Der Einzige (1919)

During the early interwar years, individualist anarchism reached its point ofmaximum intellectual sophistication. One locus of such high intellectual complexitywas the weekly  Der Einzige , which appeared in 1919 and was edited by twooriginal German thinkers, Anselm Ruest (Ernst Salomon) and Salomo Friedlaender/Mynona.  Because of the unpopularity of individualist anarchist ideas in thetwentieth century there are few books that have examined it, and even fewer havegrasped its intellectual richness. Little has been written on  Der Einzige. So far,the journal has been discussed by two authors, only briefly and only historically, and not for the sake of uncovering its relevance within the individualist anarchistmovement. In Left-Wing Nietzscheans, Seth Taylor reads Der Einzige , as the titleof his book suggests, as part of an effort to reveal the way Nietzsche’s conceptsfertilized those of the Left. Mainly a Striner scholar, Taylor develops ideas similarto those articulated by  Der Einzige  around the concept of postanarchism.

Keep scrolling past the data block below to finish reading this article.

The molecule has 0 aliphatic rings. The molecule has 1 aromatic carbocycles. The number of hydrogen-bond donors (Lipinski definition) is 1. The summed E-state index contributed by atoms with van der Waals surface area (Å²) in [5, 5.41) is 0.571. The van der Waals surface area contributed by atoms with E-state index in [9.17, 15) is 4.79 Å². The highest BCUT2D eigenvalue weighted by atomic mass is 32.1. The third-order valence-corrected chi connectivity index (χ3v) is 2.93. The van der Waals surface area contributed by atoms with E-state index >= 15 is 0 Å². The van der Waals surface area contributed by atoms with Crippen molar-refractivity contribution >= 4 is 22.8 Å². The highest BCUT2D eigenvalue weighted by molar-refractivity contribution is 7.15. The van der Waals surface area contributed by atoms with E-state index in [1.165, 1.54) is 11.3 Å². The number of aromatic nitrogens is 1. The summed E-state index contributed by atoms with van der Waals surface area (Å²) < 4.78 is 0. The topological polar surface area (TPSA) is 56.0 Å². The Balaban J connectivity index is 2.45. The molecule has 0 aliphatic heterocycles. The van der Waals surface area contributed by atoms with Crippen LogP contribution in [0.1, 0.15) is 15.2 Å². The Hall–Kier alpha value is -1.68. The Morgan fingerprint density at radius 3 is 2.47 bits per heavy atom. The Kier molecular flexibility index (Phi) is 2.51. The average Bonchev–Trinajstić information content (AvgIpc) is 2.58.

Though Dieter Lehner’s  Individualanarchismus und Dadaismus  (Individualist anarchismand Dadaism) is thoroughly documented, it is not concerned with drawing a profile of the publication. To a certain extent, the book does aim to emphasizethe post-World War I transformations of individualist anarchism, but Lehner’smajor concern is to highlight the way in which Anselm Ruest and Friedlaender/Mynona provided the Dada movement with philosophical and literary models.
The Individualist Anarchism of Early Interwar Germany, C. Parvulescu




Subtitle:  none
Editors: Anselm Ruest, Salomo Friedlaender


January 19 No. 1
January 26 No. 2
February 2 No. 3
February 9 No. 4
February 16 No. 5
February 23 No. 6
March 2 No. 7
March 9 No. 8
March 16 No. 9
March 23 No. 10
March 30 No. 11
April 6 No. 12
April 13 No. 13
April 20 No. 14
May 4 No. 15/16
May 18 No. 18
May 25 No. 19
June 1 No. 20
June 15 No. 21/22
June 29 No. 23/24
October 15 No. 25/26
November 1 No. 27/28